UBC Theses and Dissertations

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UBC Theses and Dissertations

Parallel processing : conceptual art in the age of revolt Narusevicius, Vytas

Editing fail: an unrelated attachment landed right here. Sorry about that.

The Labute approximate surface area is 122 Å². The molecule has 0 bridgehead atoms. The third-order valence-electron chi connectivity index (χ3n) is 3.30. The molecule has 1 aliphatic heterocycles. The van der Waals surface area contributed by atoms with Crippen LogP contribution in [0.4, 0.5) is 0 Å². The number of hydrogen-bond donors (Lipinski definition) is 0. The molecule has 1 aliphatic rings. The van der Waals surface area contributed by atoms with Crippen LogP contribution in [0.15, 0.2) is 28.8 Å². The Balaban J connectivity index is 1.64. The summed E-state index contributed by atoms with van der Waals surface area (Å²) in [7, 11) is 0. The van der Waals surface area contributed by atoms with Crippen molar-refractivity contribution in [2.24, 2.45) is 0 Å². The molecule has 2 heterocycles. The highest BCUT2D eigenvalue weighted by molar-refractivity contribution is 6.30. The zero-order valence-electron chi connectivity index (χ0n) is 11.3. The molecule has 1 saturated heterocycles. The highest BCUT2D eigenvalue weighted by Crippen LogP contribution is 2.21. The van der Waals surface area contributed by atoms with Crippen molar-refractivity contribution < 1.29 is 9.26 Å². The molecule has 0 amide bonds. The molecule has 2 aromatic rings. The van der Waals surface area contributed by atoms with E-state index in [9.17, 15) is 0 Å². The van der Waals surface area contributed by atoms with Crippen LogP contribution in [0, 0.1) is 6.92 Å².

This dissertation investigates Conceptual artists and their practices ranging from John Latham in 1966 to Hans Haacke in the early 1970s, with a particular focus on the link with educational institutions, student protest movements, and a desire for autonomy found in all three. It is through an analysis of the relationship between Conceptual art and the various notions of autonomy that result in a different way of understanding Conceptual art. Instead of perceiving Conceptual art as merely reflecting the social context of an administered society, or conversely of artist-intellectuals critiquing institutions, I highlight that often these two modes existed simultaneously to create a sense of being bound and free at the same time. The neutrality and distance of early Conceptual works from the more politically engaged protest movements is reassessed as a radical disengagement that operated as a model for artist and viewer to self-question their presuppositions of existing norms through a set of relations with the work. In effect, working as a cultural site of radical possibility that offered an alternative to the world in its current form, and simultaneously heightening the awareness of the provisional nature of any given viewpoint. Likewise, I analyze how later Conceptual works that negatively highlighted the extent that social and institutional systems supported the status quo, while important at the time, may have unintentionally set contemporary art on a path towards functionalization that ironically has led to less autonomy rather than more autonomy. The philosophical approach I have taken using Theodor Adorno’s theories has allowed for not only uncovering the desire for autonomy, but how this desire helped explain the very contradictions within artistic practices that were attempting to navigate uncharted waters. The quest for autonomy highlights Conceptual artists re-imagining themselves as intellectually engaged artists through which their do-it-yourself approach to education produced truly new forms of art instead of just recreating past traditions. The contradictions detailed in these practices highlight what was both resisted and subsumed by social and economic circumstances, as well as the potential and pitfalls.

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